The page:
Welcome to Our Year in Games coming at you from Reticule Towers. I realise that we didn’t do any sort of yearly roundup for 2015, but we’re making up for it this year. I’ve invited a few old faces to take part in Our Year in Games, so hopefully you won’t just have me for company! I’m probably going to split my tales across a few entries to cover the games from previous years that I’ve been playing this year…
There are so many indie racers that one needs to do something different to get my attention. It can be bringing back an old school type of racing (Mantis Burn’s top down style), or offer something more special. Drive!Drive!Drive! or Drive³ as it is colloquially known by developer Gordon Midwood from different cloth has that something special.
I wrote the following about Drive!Drive!Drive! in my report from day two of EGX, “If this falls through the cracks of public consciousness, I’ll be disappointed.” I take a look around today, and I find that the game has been released on Steam and the PlayStation Store. This pleases me, as this unique racer showed great potential when I checked it out in Birmingham.
I’ve already looked at the singleplayer component of Battlefield 1, now it is time to take a closer look at the multiplayer action. Read on, for the Verdict.
When EA first announced Battlefield 1, I had concerns over how they were portraying the Great War. I wasn’t the only one who expressed misgivings, and others have put forth their opinion in the past week. But having played through the singleplayer War Stories, I think DICE have paid the events of 1914-1918 the respect they deserve.
A few weeks ago at EGX, I was able to check out Mantis Burn Racing from VooFoo Studios. A top-down arcade racer, it immediately caught my attention on my first day at the show and I’ve been throwing my tiny cars around on the PlayStation 4 since launch. This is my Verdict.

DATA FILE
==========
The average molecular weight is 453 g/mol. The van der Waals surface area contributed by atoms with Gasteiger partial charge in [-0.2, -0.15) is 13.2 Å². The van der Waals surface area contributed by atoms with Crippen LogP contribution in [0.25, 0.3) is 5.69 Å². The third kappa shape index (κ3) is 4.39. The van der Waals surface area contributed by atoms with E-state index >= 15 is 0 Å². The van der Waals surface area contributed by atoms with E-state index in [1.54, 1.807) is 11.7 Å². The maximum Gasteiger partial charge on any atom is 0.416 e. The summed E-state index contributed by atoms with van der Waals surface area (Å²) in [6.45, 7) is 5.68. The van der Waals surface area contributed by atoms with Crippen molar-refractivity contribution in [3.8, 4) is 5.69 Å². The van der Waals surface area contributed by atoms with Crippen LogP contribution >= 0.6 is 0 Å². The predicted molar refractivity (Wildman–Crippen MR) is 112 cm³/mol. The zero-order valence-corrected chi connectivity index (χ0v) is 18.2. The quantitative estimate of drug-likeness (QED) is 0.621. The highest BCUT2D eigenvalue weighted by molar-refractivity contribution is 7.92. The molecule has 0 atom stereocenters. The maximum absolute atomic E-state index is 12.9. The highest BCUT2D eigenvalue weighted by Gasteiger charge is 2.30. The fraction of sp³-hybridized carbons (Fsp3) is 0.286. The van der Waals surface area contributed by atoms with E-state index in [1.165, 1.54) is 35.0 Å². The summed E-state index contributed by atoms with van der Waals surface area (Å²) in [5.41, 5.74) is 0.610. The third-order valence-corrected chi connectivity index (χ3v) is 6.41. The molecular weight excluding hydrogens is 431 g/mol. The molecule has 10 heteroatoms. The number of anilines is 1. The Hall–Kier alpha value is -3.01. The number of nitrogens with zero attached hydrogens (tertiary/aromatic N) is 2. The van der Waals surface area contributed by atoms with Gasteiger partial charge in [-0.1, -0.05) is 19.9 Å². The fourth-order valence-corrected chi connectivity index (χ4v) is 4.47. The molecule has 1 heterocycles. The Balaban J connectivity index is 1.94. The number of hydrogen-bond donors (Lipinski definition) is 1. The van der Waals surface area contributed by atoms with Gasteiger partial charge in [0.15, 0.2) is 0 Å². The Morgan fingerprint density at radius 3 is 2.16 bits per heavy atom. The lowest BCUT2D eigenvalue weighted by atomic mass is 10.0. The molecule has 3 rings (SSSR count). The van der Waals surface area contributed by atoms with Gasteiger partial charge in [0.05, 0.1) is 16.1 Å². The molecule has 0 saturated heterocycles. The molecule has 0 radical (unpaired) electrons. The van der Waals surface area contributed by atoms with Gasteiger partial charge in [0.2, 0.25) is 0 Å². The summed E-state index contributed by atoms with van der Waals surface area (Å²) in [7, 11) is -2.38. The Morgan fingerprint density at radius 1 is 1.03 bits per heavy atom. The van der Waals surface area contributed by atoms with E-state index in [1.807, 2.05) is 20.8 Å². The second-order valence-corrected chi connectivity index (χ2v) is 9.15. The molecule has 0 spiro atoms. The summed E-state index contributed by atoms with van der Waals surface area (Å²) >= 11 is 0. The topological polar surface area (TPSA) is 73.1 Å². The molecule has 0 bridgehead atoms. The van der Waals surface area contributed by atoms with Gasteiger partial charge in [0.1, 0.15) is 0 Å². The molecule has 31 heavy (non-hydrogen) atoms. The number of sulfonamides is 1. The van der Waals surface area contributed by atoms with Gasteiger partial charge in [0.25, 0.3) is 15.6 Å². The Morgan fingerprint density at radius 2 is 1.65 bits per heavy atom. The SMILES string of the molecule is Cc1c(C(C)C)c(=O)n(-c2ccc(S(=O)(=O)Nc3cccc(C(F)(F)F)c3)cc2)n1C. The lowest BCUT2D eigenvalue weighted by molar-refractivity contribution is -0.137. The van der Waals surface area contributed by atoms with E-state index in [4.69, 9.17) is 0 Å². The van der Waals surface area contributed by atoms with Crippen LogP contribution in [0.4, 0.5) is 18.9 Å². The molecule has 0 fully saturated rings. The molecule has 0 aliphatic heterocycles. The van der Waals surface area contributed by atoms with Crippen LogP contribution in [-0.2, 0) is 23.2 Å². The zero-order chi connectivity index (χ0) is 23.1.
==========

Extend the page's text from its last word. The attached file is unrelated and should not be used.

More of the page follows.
I’ve had the fortunate pleasure of checking out two of Battlefield 1’s mulitplayer maps. Sinai Desert was available to play during the recent open beta, while St. Quentin Scar was on the show floor at EGX. So, what do I reckon? Read on.
Ahead of this week’s release of FIFA 17, Marc Stafford takes a look at the demo.
This year’s obligatory FIFA release is more worthy for attention than any in recent memory. That’s important for me, as I have not purchased a FIFA game since 2013. Simply put, they rarely do enough every year to justify a purchase. They update the graphics slightly, tweak the gameplay slightly and slap the latest footballing superstar on the cover and then release it into the wild. It’s not enough for me to shell out £50. Every year, I play the demo, each time all reaffirming my position.
Welcome to my Day Two report from EGX. My Day started by catching up on Thursday Night Football where my Patriots smashed the Texans. I’ve got Madden 17 at home and have been thoroughly enjoying it. You’re not here for the NFL talk though, you want my EGX hot takes! Read on dear readers…
As another September draws near an end, I make my annual pilgrimage to the Eurogamer Expo, or EGX as they like to call it these days. I’ve travelled to London in the past, and more recently, have made my way to the NEC in Birmingham. For this year’s edition of the show, I am present for two day’s, and right here, right now in Birmingham, England *cheap pop*, I am delivering my Day One Report. Read on…
By the time Quinn’s wrote the first part of his ‘Butchering Pathologic’, I was already getting my teeth into the games writing business on my long lost personal site, evo-gamer.com. Quinn’s piece was up there as one of the articles that encouraged me to push things forward, and ultimately get together with the original gang of Reticule writers back in the autumn of 2008.
So, when I saw Ice-Pick Lodge, developers of Pathologic, drop a press release into my inbox about the first in-game screenshots of their Kickstarter funded reinvention (their words) of their debut game, I had to write about it.
Over the course of the past few months, I have marked off a few games which I probably should have played a few years ago. I am, as you might have guessed if you read my note on remasters from last week, talking about the Uncharted games. In a short period of time, I worked my way through Nathan Drake’s first three adventures, and have now completed his tale in A Thief’s End.
Despite having just found a Pidgey chilling out over my keyboard, I’m not here to talk about the worldwide phenomenon that is Pokemon Go, despite all the traffic that would undoubtedly bring to the site. Instead, I want to write a bit about remasters, and how I am all for them.
There was a moment in the new (and awesome by the way) Doom which instantly reminded me of Half-Life. The moment came when I entered the core of the Argent Energy Tower, and I was sent back in time to Anomalous Materials in Half-Life. Bear with me, and I will explain all after the break.
When a game is described by the developers as containing “surly gelatinous characters, brutal mêlée fight sequences, and absurdly hazardous environments” with the action taking place in a fictional place known as Beef City, you know it’s going to be fun. This is Gang Beasts, and I’ve got some quick hit thoughts after playing a bit of the online beta.